Low availability of inorganic phosphate (Pi), together with aluminum (Al), is a major constraint for plant growth and development in acidic soils. To investigate whether or not Al-resistant cultivars can perform better under Pi deficiency, we chose two wheat cultivars with different Al-responses—Atlas 66, being Al-tolerant, and Scout 66, which is Al-sensitive—and analyzed their responses to Pi deficiency. Results showed that, unexpectedly, the Al-sensitive cultivar Scout 66 contained comparatively higher amount of soluble phosphate (Pi) and total phosphorus (P) both in the roots and in the shoots than Atlas 66 under P deficiency. In addition, Scout 66 exhibited higher root biomass, root volume, and root tip numbers, compared with Atlas 66. The expression of Pi-responsive marker genes, TaIPS1, TaSPX3, and TaSQD2 was strongly induced in both cultivars, but the extents of induction were higher in Scout 66 than in Atlas 66 under long-term Pi starvation. Taken together, our results suggest that the Al-sensitive cultivar Scout 66 performed much better under sole Pi starvation, which sets the following experimental stage to uncover the underlying mechanisms of why Scout 66 can display better under Pi deficiency. Our study also raises an open question whether Al-resistant plants are more sensitive to Pi deficiency. Full article
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Open AccessArticle
Genome Wide Transcriptome Analysis Reveals Complex Regulatory Mechanisms Underlying Phosphate Homeostasis in Soybean Nodules
Int. J. Mol. Sci. 2018, 19(10), 2924; https://doi.org/10.3390/ijms19102924 - 26 Sep 2018
Cited by 3
Abstract
Phosphorus (P) deficiency is a major limitation for legume crop production. Although overall adaptations of plant roots to P deficiency have been extensively studied, only fragmentary information is available in regard to root nodule responses to P deficiency. In this study, genome wide [...] Read more.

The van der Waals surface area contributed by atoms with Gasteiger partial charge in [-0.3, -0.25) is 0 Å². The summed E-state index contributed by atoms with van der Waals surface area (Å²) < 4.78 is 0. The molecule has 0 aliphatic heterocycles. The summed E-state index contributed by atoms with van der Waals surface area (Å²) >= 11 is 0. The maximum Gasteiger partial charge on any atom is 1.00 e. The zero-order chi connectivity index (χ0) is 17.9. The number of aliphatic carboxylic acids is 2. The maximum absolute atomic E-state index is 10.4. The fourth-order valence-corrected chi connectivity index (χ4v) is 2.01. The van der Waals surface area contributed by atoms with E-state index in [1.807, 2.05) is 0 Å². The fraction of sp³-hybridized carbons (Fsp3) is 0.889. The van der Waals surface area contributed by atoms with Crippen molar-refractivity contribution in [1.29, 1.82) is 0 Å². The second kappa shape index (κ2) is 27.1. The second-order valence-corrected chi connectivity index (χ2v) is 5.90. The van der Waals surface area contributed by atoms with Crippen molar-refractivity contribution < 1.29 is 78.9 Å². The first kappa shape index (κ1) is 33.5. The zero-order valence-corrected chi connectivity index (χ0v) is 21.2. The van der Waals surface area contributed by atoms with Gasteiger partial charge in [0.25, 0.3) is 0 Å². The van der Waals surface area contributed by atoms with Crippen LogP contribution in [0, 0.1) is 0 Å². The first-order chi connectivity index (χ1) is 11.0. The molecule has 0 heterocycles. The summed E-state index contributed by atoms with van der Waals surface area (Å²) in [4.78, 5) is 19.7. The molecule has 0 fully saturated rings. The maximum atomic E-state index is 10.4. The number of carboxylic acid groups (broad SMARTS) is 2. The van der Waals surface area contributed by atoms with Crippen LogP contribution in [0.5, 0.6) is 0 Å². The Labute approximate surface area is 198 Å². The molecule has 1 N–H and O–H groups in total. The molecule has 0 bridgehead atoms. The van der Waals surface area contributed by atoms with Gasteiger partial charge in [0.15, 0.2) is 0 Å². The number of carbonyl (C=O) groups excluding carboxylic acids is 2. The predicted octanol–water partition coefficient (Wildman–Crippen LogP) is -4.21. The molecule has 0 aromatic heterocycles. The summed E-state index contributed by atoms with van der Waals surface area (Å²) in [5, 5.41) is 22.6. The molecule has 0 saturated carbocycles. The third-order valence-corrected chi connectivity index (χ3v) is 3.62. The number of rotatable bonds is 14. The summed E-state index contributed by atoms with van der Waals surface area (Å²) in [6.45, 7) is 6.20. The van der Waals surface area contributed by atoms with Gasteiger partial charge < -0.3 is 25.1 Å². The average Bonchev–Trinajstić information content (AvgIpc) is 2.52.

Phosphorus (P) deficiency is a major limitation for legume crop production. Although overall adaptations of plant roots to P deficiency have been extensively studied, only fragmentary information is available in regard to root nodule responses to P deficiency. In this study, genome wide transcriptome analysis was conducted using RNA-seq analysis in soybean nodules grown under P-sufficient (500 μM KH2PO4) and P-deficient (25 μM KH2PO4) conditions to investigate molecular mechanisms underlying soybean (Glycine max) nodule adaptation to phosphate (Pi) starvation. Phosphorus deficiency significantly decreased soybean nodule growth and nitrogenase activity. Nodule Pi concentrations declined by 49% in response to P deficiency, but this was well below the 87% and 88% decreases observed in shoots and roots, respectively. Nodule transcript profiling revealed that a total of 2055 genes exhibited differential expression patterns between Pi sufficient and deficient conditions. A set of (differentially expressed genes) DEGs appeared to be involved in maintaining Pi homeostasis in soybean nodules, including eight Pi transporters (PTs), eight genes coding proteins containing the SYG1/PHO81/XPR1 domain (SPXs), and 16 purple acid phosphatases (PAPs). The results suggest that a complex transcriptional regulatory network participates in soybean nodule adaption to Pi starvation, most notable a Pi signaling pathway, are involved in maintaining Pi homeostasis in nodules. Full article
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Open AccessArticle
Comparative Transcriptome Profiling of Two Tomato Genotypes in Response to Potassium-Deficiency Stress
Int. J. Mol. Sci. 2018, 19(8), 2402; https://doi.org/10.3390/ijms19082402 - 14 Aug 2018
Cited by 1
Abstract
Tomato is a crop that requires a sufficient supply of potassium (K) for optimal productivity and quality. K+-deficiency stress decreases tomato yield and quality. To further delve into the mechanism of the response to K+-deficiency and to screen out [...] Read more.